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North Korean hackers stole a record-breaking amount of cryptocurrency last year

North Korean hackers stole a record-breaking amount of cryptocurrency last year
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North Korean hackers stole nearly $400 million in cryptocurrency in 2021 through at least seven attacks, most of which were Ether or ETH rather than Bitcoin, according to blockchain analysis firm Cainalysis.

2021 was a record year for North Korean military hackers, the most famous of which are Lazarus, the group behind the devastating mop attack on Sony Pictures Entertainment in 2014, WannaCry ransomware in 2017, multiple banks via the SWIFT banking system, and several exchanges Cryptocurrencies.

Also known as APT 38, the group has focused on cryptocurrency theft as a key tool to increase revenue for the country and evade US and UN economic sanctions. A team of United Nations experts concluded in 2018 that cryptocurrency hacking contributes to North Korea’s ballistic missile programs.

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The group uses common tactics used by other state hacking groups and cybercriminals, including social engineering, phishing, and software exploits.

“From 2020 to 2021, the number of North Korean-related hackers jumped from four to seven, and the value extracted from these hacks grew by 40%,” Chainalysis said in its report.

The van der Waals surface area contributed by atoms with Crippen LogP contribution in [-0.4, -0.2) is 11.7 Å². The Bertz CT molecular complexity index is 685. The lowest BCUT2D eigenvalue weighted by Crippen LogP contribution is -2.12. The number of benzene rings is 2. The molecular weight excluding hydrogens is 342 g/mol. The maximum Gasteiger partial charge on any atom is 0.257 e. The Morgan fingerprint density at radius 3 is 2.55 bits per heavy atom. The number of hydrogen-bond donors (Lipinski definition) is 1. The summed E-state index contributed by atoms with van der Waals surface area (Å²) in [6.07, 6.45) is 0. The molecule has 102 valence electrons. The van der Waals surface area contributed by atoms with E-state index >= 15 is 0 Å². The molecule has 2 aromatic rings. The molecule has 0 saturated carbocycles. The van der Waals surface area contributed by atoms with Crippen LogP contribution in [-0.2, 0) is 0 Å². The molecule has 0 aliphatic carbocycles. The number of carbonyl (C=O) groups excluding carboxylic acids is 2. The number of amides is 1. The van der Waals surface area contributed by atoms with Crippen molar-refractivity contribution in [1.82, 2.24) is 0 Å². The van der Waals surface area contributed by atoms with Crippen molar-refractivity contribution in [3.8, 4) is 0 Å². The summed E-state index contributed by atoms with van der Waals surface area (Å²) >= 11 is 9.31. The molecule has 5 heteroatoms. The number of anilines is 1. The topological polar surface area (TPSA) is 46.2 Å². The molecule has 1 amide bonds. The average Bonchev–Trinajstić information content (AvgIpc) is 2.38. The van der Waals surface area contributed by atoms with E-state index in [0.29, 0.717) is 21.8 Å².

Attacks from North Korean hackers in 2021 mostly targeted investment firms and central cryptocurrency exchanges, according to Chainalysis. The groups used social engineering to move money from the targets’ wallets to addresses controlled by North Korean accounts. Then the money was laundered and spent.

Last year, 68% of the money stolen by North Korean hackers was Ether, which replaced Bitcoin as the primary cryptocurrency. However, bitcoin still plays a major role in laundering stolen ether through decentralized exchanges before it is merged into new wallets and then cashed.

A Cryptocurrency mixer, or “acrobat,” splits a user’s funds into small amounts and mixes them with other transactions in microtransactions before sending an equivalent value to a new address. The US filed the first money-laundering charges against the US Bitcoin mixing service in 2020.

The report notes that “the DPRK systematically launders money, and their use of multiple mixers…is a calculated attempt to hide their illegally obtained crypto assets while converting them into legal currencies.”

North Korea also has about $170 million in crypto holdings from 49 attacks that have yet to be laundered through the mixers. Of these, $55 million came from the 2016 attacks, while $35 million came from the 2020 and 2021 attacks.

Chainalysis notes that $97 million stolen from crypto wallets operated by Japanese crypto exchange in August was transferred to addresses controlled by a party acting on behalf of the DPRK, resulting in the laundering of $91.35 million.

North Korean hacking of cryptocurrency exchanges is well documented by the US Cyber ​​Security and Infrastructure Security Agency (CISA). The US government’s blanket term for hacking in the country is HIDDEN COBRA.

A February 2021 report from CISA details North Korean hackers’ work in connection with the AppleJesus malware that has targeted Windows and Mac systems worldwide by emerging as a legitimate cryptocurrency trading platform.

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